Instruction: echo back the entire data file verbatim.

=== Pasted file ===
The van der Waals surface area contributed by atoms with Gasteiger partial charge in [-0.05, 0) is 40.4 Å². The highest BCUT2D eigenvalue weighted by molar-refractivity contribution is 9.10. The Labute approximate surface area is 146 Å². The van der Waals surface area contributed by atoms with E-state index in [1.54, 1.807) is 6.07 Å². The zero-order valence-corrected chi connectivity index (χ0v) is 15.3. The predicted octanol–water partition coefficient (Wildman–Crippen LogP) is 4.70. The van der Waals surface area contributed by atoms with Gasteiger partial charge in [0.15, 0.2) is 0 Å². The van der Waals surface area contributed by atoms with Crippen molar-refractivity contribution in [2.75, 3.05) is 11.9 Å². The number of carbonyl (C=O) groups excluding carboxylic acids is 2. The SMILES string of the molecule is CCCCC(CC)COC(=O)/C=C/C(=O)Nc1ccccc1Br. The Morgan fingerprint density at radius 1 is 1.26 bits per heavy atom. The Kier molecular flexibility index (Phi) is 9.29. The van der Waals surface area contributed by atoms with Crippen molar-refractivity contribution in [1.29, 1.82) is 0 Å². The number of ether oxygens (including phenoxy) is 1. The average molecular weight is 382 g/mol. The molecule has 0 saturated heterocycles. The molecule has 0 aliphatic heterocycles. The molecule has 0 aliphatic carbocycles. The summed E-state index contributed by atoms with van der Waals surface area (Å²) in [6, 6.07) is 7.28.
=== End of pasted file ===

The van der Waals surface area contributed by atoms with Gasteiger partial charge in [-0.05, 0) is 40.4 Å². The highest BCUT2D eigenvalue weighted by molar-refractivity contribution is 9.10. The Labute approximate surface area is 146 Å². The van der Waals surface area contributed by atoms with E-state index in [1.54, 1.807) is 6.07 Å². The zero-order valence-corrected chi connectivity index (χ0v) is 15.3. The predicted octanol–water partition coefficient (Wildman–Crippen LogP) is 4.70. The van der Waals surface area contributed by atoms with Gasteiger partial charge in [0.15, 0.2) is 0 Å². The van der Waals surface area contributed by atoms with Crippen molar-refractivity contribution in [2.75, 3.05) is 11.9 Å². The number of carbonyl (C=O) groups excluding carboxylic acids is 2. The SMILES string of the molecule is CCCCC(CC)COC(=O)/C=C/C(=O)Nc1ccccc1Br. The Morgan fingerprint density at radius 1 is 1.26 bits per heavy atom. The Kier molecular flexibility index (Phi) is 9.29. The van der Waals surface area contributed by atoms with Crippen molar-refractivity contribution in [1.29, 1.82) is 0 Å². The number of ether oxygens (including phenoxy) is 1. The average molecular weight is 382 g/mol. The molecule has 0 saturated heterocycles. The molecule has 0 aliphatic heterocycles. The molecule has 0 aliphatic carbocycles. The summed E-state index contributed by atoms with van der Waals surface area (Å²) in [6, 6.07) is 7.28.